A third concern is that of corridor obstruction by alcohol gel dispensers.State healthcare facility planning departments are the authorities havingjurisdiction; therefore it is appropriate to clear all decisions about dispenserplacement through them.
Costs for alcohol hand rubs are generally low, and therefore don't muchaffect overall cost of the hand hygiene program for most facilities. "Thecost is being absorbed by the facilities," Bjerke affirms. "(But) notmany of the infection control practitioners (ICPs) I asked would quote a priceand its return on investment factors."
A teleclass presented last October by Didier Pittet, MD, MS, one of theauthors of the CDC guidelines, stresses the low cost of hand hygiene overallcompared to the cost of nosocomial infections. According to evidence from a handhygiene promotional campaign conducted between 1999 and 2001, the "pointspread" was astonishing -- nosocomial infections cost an estimated $28.9million, while the hand hygiene promotional campaign cost one hundred times less-- $288,730.
Pittet notes that time constraints were the main reason for poor compliancewith hand hygiene, and that alcohol-based hand rubs were the obvious solution tothe problem. And, he stresses, the cost per patient was miniscule. "Thecost of $1.62 per admission is probably less than a Big Mac," he adds."I think a hospital administrator can certainly offer a patient handhygiene that is less than the cost of a Big Mac."
Acceptance of the guidelines by ICPs has not been a problem for specificclasses of healthcare workers. "'The guideline is from the CDC, so it isright and everyone is changing (to comply with it)' is the frequent response (Iget) when I personally ask an ICP or an operating room RN," says Bjerke.
Some healthcare facilities have had an easier time accepting the newguidelines than others. In some locations, the first vendor through the door wasable to capture the entire business with a subjective acceptance by the HCWs,total house implementation, and no concern about price, says Bjerke. Otherlocations implemented the alcohol hand rubs after two product evaluations; thesefacilities made a decision to implement one gel product throughout the entirefacility, including ORs; cost was not a factor in this case either.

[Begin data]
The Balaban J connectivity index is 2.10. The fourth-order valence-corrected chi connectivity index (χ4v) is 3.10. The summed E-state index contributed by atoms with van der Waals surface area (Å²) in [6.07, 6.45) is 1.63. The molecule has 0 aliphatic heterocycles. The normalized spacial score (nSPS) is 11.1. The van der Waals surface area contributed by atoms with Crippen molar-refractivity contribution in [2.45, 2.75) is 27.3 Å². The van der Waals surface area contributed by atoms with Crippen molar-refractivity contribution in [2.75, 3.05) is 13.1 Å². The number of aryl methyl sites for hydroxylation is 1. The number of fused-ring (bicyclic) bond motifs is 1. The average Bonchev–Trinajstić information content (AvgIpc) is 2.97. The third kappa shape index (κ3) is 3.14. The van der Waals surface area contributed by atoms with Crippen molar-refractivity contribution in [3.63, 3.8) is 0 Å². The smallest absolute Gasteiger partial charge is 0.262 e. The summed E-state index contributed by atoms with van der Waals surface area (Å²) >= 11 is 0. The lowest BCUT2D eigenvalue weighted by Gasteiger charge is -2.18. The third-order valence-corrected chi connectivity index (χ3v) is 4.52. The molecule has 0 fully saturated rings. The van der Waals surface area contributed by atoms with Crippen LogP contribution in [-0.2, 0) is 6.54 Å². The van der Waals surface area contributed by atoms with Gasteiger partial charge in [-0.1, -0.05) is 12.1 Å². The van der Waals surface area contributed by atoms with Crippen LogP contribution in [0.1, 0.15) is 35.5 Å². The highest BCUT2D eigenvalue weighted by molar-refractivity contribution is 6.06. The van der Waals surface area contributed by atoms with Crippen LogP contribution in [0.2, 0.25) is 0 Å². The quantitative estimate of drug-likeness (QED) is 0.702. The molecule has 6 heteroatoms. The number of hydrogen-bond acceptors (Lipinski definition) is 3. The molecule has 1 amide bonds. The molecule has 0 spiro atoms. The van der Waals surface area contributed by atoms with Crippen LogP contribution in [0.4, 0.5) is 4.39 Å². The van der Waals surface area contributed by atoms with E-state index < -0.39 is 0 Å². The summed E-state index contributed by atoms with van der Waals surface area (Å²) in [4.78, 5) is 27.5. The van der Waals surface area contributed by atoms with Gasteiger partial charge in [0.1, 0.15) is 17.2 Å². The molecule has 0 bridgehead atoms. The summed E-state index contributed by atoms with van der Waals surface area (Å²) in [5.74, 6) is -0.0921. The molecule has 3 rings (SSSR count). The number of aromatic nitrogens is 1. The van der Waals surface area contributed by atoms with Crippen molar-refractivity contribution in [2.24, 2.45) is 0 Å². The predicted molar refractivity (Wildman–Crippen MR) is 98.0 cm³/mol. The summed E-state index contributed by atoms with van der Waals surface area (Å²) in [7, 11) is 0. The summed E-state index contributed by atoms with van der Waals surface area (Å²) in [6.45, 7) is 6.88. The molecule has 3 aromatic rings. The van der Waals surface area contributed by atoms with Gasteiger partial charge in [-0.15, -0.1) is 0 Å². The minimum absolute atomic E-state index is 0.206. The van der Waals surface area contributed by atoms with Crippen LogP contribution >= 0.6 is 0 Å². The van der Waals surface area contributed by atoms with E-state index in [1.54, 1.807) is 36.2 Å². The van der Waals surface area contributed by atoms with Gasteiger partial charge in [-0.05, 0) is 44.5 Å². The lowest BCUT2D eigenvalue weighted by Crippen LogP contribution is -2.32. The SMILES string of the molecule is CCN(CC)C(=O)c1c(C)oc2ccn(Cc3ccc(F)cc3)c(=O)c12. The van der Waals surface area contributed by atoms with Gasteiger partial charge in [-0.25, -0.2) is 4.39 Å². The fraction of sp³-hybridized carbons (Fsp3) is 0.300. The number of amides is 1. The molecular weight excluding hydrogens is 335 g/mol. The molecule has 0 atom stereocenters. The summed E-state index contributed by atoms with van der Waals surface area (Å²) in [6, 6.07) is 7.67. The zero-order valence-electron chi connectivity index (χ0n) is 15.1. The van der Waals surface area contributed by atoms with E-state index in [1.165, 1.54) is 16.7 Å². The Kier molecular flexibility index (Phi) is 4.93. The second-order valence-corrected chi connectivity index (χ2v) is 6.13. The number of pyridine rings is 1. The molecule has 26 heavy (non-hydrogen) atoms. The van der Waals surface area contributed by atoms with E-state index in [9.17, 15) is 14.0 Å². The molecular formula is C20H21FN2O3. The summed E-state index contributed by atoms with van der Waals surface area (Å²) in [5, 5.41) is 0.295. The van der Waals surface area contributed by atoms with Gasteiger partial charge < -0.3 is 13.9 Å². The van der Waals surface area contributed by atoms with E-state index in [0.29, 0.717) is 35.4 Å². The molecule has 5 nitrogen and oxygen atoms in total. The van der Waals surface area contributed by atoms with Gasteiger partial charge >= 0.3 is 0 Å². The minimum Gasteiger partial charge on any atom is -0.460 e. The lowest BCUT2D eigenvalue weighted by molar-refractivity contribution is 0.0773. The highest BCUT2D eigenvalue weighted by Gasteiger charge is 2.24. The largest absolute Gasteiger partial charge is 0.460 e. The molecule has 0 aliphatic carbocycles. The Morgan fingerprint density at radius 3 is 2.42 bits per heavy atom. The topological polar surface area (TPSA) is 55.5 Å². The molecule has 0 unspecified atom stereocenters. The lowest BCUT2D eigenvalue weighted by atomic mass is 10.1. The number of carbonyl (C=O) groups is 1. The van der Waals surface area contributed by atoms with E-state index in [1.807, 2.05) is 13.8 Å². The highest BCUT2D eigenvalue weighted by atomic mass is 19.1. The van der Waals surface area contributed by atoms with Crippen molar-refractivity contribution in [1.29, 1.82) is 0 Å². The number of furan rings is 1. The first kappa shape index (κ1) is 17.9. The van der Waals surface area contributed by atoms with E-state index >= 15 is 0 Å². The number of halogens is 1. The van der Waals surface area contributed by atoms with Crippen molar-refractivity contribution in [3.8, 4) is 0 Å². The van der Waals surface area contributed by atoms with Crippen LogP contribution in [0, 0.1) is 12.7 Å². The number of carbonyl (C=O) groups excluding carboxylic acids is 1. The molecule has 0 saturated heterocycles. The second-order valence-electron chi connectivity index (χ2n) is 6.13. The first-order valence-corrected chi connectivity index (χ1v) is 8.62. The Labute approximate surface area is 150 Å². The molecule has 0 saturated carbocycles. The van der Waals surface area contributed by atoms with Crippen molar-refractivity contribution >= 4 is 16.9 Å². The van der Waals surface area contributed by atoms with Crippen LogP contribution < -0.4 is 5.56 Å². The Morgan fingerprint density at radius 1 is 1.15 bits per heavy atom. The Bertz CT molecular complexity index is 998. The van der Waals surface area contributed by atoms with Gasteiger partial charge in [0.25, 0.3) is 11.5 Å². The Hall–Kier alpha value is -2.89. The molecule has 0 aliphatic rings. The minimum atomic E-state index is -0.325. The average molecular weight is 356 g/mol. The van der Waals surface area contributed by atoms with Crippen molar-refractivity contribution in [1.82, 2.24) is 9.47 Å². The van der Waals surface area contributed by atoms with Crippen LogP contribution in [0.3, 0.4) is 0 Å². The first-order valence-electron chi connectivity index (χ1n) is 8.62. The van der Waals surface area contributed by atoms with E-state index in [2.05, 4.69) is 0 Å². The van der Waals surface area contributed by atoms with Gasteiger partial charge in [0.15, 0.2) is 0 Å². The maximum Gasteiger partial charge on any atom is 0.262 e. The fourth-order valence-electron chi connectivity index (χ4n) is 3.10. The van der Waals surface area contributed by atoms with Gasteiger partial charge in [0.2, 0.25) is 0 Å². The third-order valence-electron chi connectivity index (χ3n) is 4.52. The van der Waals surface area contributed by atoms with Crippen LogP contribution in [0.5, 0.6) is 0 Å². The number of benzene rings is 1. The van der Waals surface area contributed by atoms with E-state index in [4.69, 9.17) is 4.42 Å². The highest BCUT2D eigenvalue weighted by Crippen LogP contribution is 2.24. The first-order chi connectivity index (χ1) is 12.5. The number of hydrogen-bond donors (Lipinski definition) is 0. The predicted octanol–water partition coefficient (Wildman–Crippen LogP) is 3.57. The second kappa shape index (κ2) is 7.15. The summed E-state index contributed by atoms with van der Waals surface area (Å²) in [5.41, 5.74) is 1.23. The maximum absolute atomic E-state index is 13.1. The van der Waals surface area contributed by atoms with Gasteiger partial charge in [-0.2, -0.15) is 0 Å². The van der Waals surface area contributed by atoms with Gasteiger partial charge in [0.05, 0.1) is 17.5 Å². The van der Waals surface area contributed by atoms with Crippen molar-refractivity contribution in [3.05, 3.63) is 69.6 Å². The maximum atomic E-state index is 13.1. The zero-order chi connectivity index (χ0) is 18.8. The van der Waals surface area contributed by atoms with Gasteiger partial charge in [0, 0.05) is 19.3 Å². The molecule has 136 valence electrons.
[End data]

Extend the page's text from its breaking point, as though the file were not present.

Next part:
In a third group of hospitals, a single alcohol-based hand rub was selectedfor the non-operating room areas; however, the OR continues to use thewater-aided choice for antiseptics, which include an alcohol-based product.
A fourth group of facilities implemented alcohol gels universally; they donot require a first scrub with soap and water or nail cleaning for surgicalcases. However, this solution may not be the best -- "I have worked someSSI outbreaks, where this has been the major change and the patients have hadvery negative, costly outcomes, to include litigation," Bjerke cautions.
Monitoring of the outcome of the implementation is not being doneuniversally; some ICPs are monitoring outcomes and SSI incidence, while otherICPs are not monitoring for effect, Bjerke says.
It is not likely that all healthcare sites will agree on the best means ofimplementation, say Pugliese, et al. And, they continue, existing laws andregulations (or the manner in which they are interpreted and applied) may notcoincide with the CDC's recommendations, current science or currentrecommendations for standards of care. "We should continue to expectinconsistencies in laws vs. science, especially with the rapid pace ofevidence-based practice as compared to the glacial pace of changes in laws andregulations," they maintain. "What we can hope for is thoseindividuals that assist with interpretation and enforcement of regulations willrecognize these inconsistencies and use a rational and common-sense approachthat focuses on quality of care and safety of patients and workers."